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Wednesday, October 26, 2011

Some Rules Aren't Made for Breaking

I’ll admit there are times when I don’t follow “the rules” and I have been known to push boundaries. At the same time, however, there are situations when I always follow “the rules”, but the only two that come to mind are baking and playing with chemicals. Unlike cooking, where you can simply throw a number of ingredients together and simmer, stew or bake with periodic tasting to adjust for flavor profile preference, baking is almost mathematical in precision. Anyone who bakes knows if you leave out the egg, the baking soda, add too much liquid, over mix or over kneed you can quickly ruin whatever cookie, cake or pastry you were preparing. I happen to know from experience if you leave the egg out of the brownie recipe, no amount of dipping in hot tea or coffee is going to get that thing to soften up!

Like baking, playing with chemicals has very specific rules that need to be followed some are hard rules for safety sake such as do not mix oxidizers together, do not mix chlorine with acids, don’t mix chlorine with ammonia, don’t mix acids and bases together….the list can go on and on. The list of Do’s & Don’ts should also include don’t ignore the label instructions by over or under mixing the cleaners and disinfectants that we intend to use.

As Lee and I have attempted to describe in our blogs, the use of disinfectants takes more than just the consideration of what a product kills. A key consideration is appropriate dilution and with that consideration of a product’s shelf life once diluted. Disinfectant manufacturers provide dilution instructions for a very specific reason, and it is not just to please Health Canada or the US EPA. The dilution instructions provide the ratios and therefore the In Use Solution concentration that a product should be used at. This is the concentration that the product’s efficacy has been tested and approved by the appropriate regulatory body and this is also the concentration that the required toxicity data and subsequent MSDS information is based on. It is also the concentration that the shelf life, once diluted has been determined.

Over diluting of a product means you are using less chemical than necessary to achieve the label kill claim and this leaves you open to the chance that the pathogens you are concerned with are not going to be killed. Inversely under diluting means you are mixing the disinfectant too strongly, and contrary to what many of us believe more is not necessarily better. Additionally, as I hope everyone who uses a concentrate that requires dilution before use knows, once the product has been diluted into a closed container there is a shelf life that has been determined by specific test methodology that needs to be adhered to in order to ensure product efficacy.

This leads to the importance of using test strips to ensure that the disinfectant you are using has been mixed correctly. It is important to understand first and foremost that as chemicals are different in nature so too are the test strips you will use. A QUAT strip cannot be used to test a H2O2 or Chlorine-based disinfectant, so before starting to test, make sure you have the test strip that is designed to test the product on hand. Secondly, know the dilution you are using and what the expected parts per million or ppm of the active chemistry you are testing. Thirdly, know the shelf life. Test strips are NOT designed or intended to extend the shelf life of a product beyond that recommended by the manufacturer regardless of what the test strip reading is. Fourth, is your intention to use the test strips to verify the product has been diluted correctly, use them to verify that the solution is the bottle is still appropriate to use or a combination of both and then determine the frequency with which you intend to test.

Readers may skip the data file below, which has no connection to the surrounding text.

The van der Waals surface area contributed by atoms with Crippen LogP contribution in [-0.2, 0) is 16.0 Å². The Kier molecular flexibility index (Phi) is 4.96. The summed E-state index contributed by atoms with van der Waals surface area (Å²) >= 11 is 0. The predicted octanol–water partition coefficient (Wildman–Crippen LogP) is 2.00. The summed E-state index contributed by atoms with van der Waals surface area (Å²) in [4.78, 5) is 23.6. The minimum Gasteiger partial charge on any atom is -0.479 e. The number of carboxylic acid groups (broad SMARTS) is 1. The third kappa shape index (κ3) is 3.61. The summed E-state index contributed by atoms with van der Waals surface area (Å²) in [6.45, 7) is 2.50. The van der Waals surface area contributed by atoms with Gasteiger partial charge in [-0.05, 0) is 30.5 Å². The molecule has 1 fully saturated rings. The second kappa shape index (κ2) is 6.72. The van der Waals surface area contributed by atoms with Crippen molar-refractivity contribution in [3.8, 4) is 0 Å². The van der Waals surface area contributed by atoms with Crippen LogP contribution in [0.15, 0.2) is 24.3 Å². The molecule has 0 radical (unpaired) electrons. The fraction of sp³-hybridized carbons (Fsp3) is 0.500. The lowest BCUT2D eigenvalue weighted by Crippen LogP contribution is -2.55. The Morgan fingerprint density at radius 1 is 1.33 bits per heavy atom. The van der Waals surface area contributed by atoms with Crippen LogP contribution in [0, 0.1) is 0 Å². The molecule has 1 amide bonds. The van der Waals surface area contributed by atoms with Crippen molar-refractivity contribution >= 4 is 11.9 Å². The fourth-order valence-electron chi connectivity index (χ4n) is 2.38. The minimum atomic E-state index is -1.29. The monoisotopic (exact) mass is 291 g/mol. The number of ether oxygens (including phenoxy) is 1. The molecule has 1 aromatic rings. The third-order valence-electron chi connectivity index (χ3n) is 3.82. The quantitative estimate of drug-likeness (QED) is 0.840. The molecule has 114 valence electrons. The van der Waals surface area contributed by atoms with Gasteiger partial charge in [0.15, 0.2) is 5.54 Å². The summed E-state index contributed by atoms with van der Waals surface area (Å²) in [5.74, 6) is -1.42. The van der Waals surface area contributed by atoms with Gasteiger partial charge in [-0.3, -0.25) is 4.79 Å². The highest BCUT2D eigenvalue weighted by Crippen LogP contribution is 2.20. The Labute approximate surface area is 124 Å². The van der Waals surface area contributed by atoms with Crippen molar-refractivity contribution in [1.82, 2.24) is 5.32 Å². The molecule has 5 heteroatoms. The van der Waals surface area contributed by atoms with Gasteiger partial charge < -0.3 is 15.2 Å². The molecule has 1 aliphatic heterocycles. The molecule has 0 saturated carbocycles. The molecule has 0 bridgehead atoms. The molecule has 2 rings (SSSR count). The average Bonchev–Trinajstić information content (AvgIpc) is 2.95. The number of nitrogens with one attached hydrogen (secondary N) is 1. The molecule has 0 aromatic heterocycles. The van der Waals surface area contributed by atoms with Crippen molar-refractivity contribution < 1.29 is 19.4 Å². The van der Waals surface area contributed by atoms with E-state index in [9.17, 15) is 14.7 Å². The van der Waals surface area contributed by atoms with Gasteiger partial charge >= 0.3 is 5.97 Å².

For registration purposes, a manufacturer has to provide data to support the shelf life claims so the “hard work” so to speak has been completed for you and many facilities simply choose to spot check dilution systems to ensure for dilution accuracy (more about that next week from Lee). However, there are times, as specified by Best Practice Guidelines or Public Health Inspectors where products are to be tested daily (such as in an outbreak situation) or hourly (such as in a three-sink sanitation system in a restaurant). There is no hard and fast rule that must be followed, simply put, you want a method to validate for quality control purposes, you want a program that suits the needs of your facility and if required you want a program that meets the needs of your local public health inspector to avoid citations.

That leads me to the last point, if you are using a Ready-To-Use Liquid, the expiry date that needs to be followed is that listed on the bottle. There is no need to test the concentration. If you are using a wipe, again follow the expiry date listed on the bottle. You cannot test the product concentration of a wipe – and yes, I have been asked how to use a test strip to determine if a wipe is still at the appropriate concentration…..

Bugging Off!


  1. Thanks for your comments, Nicole. Certainly, dilution rules need to be followed to achieve the label kill claim.

    I think an equally important rule -- and probably one that is even less often followed -- is label contact time. If the label says 10 minutes and the user bends that rule to a one minute contact time to conveniently match the disinfectant's dry time, the potential health, financial, and legal consequences are real and they're significant.

    My cookbook says leave the brownies in a 325 degree oven for 33 minutes. That's exactly what I do, and they're to die for!

    Craig Cheyne

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